curated street library

The Curated Street Library came from the overload of great books that currently can’t find a home. Many contain great ideas.

If we can’t find the space or relevance for these good ideas then the CSL seeks to inspire the discovery and discussion that some books can achieve.


Regular 'curators' will stock the CSL with their books that are seeking new owners and an opening will be created where the ideas and passion are explained. Books may well go to new places, the ideas may also travel freely. Local knowledge and vision that elevates art within the community.


Located in Heathfield st. - the front yard of Ray Barbers office, the CSL seeks to be accessible to community and invites proposals from curators.


contact - johnxfuller@gmail (dot) com


Housing - Dreams and Realities

Curator Melissa Morris January 2022

This collection of books in the Curated Street Library came from my studies and interest in environmental science and urban and regional planning.  They were collected in the early 1990’s.
There are a range of nonfiction and fiction and books relating to housing access, housing organisation (cities), and life in Australian cities – largely written by female authors.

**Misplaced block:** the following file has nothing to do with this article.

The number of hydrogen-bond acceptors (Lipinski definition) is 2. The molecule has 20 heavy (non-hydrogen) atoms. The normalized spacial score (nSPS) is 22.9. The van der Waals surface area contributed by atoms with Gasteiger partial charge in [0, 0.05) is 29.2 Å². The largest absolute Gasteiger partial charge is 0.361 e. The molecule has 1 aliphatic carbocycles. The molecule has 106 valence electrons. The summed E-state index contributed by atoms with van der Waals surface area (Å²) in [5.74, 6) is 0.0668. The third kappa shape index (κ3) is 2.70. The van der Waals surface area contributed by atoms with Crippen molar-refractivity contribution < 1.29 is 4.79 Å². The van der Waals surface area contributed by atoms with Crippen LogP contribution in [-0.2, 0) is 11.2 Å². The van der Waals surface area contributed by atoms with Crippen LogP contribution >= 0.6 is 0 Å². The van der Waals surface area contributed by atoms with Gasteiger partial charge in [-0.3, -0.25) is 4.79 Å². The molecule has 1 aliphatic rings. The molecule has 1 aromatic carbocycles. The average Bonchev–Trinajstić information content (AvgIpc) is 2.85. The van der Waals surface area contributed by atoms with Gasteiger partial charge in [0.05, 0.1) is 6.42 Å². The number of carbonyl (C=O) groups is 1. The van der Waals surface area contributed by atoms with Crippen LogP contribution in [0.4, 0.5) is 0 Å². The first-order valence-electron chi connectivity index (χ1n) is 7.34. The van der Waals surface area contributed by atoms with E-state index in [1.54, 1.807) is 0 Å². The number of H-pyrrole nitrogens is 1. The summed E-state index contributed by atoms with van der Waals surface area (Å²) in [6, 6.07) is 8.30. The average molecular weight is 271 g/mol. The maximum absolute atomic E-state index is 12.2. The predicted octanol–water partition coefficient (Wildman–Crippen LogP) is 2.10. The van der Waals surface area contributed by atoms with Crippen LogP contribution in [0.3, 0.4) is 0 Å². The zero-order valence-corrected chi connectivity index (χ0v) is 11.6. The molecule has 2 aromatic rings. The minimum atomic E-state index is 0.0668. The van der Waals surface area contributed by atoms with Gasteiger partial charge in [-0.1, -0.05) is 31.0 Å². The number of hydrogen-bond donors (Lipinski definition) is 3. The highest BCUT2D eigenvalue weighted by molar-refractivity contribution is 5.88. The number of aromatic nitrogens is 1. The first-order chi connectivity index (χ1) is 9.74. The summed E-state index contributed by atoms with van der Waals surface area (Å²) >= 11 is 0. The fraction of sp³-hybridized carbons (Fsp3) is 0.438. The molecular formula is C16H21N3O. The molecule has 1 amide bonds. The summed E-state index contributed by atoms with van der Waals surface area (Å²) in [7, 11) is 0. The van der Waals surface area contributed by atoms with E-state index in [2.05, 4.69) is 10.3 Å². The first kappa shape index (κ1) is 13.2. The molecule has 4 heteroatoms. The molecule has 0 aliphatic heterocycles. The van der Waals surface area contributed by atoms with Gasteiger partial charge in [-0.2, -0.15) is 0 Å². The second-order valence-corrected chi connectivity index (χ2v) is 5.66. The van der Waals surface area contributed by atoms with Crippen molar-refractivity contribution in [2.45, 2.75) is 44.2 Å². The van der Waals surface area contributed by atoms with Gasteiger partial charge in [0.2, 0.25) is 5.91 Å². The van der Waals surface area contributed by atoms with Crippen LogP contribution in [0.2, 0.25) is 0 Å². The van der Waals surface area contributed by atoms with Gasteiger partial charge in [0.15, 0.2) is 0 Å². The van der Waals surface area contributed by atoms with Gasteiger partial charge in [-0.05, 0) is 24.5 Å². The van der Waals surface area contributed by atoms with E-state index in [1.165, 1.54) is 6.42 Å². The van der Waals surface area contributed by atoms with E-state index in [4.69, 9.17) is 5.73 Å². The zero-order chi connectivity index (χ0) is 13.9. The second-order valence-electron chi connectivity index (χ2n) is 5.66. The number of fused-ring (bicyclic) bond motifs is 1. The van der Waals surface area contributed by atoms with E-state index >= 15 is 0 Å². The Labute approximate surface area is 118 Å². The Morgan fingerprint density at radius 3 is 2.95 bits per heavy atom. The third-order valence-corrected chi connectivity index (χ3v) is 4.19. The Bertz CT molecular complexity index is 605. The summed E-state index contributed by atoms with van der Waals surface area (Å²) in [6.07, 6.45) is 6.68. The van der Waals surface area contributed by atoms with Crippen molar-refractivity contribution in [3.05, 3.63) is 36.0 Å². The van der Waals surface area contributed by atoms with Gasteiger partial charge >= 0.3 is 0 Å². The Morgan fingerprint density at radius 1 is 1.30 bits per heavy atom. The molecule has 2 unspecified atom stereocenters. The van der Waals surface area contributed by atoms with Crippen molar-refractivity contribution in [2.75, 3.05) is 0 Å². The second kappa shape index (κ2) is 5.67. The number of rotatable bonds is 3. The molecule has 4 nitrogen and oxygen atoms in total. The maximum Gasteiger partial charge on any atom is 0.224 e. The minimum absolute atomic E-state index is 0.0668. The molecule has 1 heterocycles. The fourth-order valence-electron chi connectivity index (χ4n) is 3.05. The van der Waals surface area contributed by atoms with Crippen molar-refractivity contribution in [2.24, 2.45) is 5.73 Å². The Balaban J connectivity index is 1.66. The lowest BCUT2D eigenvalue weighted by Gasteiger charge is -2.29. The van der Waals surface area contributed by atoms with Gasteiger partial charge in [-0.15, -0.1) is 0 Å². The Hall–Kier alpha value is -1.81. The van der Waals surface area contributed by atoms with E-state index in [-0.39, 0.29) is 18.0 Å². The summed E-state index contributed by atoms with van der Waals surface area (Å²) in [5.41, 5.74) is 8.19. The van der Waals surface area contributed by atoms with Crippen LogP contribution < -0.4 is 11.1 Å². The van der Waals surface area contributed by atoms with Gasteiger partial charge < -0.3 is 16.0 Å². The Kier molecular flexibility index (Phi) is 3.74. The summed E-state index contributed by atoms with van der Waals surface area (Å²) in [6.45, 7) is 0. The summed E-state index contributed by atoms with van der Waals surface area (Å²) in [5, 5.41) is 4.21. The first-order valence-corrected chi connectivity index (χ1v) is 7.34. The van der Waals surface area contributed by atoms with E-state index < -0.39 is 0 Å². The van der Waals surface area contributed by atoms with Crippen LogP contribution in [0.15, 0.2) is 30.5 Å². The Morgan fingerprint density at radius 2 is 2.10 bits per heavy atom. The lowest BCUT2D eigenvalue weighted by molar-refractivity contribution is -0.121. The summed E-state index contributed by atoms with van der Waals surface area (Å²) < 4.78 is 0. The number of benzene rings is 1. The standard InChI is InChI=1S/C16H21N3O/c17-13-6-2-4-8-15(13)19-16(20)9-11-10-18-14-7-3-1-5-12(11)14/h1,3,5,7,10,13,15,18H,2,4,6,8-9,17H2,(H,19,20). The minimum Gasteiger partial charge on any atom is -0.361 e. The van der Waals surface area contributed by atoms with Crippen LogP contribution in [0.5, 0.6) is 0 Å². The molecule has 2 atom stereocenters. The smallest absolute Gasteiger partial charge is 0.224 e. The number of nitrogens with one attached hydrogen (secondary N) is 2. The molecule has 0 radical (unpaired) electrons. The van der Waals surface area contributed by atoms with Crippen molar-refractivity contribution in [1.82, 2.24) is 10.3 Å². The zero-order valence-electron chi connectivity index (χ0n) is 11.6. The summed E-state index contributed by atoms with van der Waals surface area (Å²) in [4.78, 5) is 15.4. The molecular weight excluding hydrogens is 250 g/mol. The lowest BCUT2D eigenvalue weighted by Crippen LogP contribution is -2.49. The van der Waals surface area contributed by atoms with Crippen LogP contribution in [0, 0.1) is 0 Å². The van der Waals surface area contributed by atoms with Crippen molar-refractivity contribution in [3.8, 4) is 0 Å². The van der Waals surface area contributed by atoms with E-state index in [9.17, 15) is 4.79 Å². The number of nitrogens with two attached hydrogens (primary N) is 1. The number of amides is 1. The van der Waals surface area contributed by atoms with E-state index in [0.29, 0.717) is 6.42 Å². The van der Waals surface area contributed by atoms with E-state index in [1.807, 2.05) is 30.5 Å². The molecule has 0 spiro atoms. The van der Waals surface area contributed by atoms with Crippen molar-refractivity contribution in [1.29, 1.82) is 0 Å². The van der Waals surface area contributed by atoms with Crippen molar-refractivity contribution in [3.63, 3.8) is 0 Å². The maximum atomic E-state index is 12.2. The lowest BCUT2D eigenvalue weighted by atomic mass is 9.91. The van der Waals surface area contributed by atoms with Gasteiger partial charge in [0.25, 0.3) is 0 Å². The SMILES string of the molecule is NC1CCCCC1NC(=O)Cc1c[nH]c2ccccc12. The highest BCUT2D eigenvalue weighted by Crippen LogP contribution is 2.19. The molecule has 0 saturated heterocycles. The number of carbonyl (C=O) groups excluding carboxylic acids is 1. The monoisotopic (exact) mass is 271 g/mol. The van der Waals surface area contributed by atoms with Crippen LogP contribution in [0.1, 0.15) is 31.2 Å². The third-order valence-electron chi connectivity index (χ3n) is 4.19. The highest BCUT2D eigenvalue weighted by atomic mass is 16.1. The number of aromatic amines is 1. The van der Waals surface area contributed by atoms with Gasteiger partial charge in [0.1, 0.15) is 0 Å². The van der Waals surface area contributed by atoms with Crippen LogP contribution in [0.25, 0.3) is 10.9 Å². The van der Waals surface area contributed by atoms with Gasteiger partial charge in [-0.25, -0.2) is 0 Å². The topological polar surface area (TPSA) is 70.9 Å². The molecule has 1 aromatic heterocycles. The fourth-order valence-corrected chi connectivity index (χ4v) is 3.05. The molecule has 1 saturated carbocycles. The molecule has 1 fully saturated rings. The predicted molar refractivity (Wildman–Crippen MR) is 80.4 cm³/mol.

One book written “Women over Sixty” contains interviews with women living in public housing, private rental, private housing, and nursing homes to document their experiences in these different forms of housing tenure. 
The book identified that the housing experiences of older women and men were different, and that agencies/government should collect sex disaggregated data to inform policy and programs to take into accounts the different needs, life experiences, and opportunities. Many older women continue to face housing insecurity are the fastest growing group of people experiencing homelessness in Australia.

I now work in gender equality and prevention of violence against women.  In Victoria where I live, the State Government have introduced the Gender Equality Act 2021, the first in Australia, which requires governments, Council’s, and public agencies to undertake gender impact assessments using sex disaggregated data when they are developing or reviewing policies, programs or services that affected the community. Looking through the books in this collection reminded me how long it takes for change to happen and how we need to continue to work collectively to make this occur.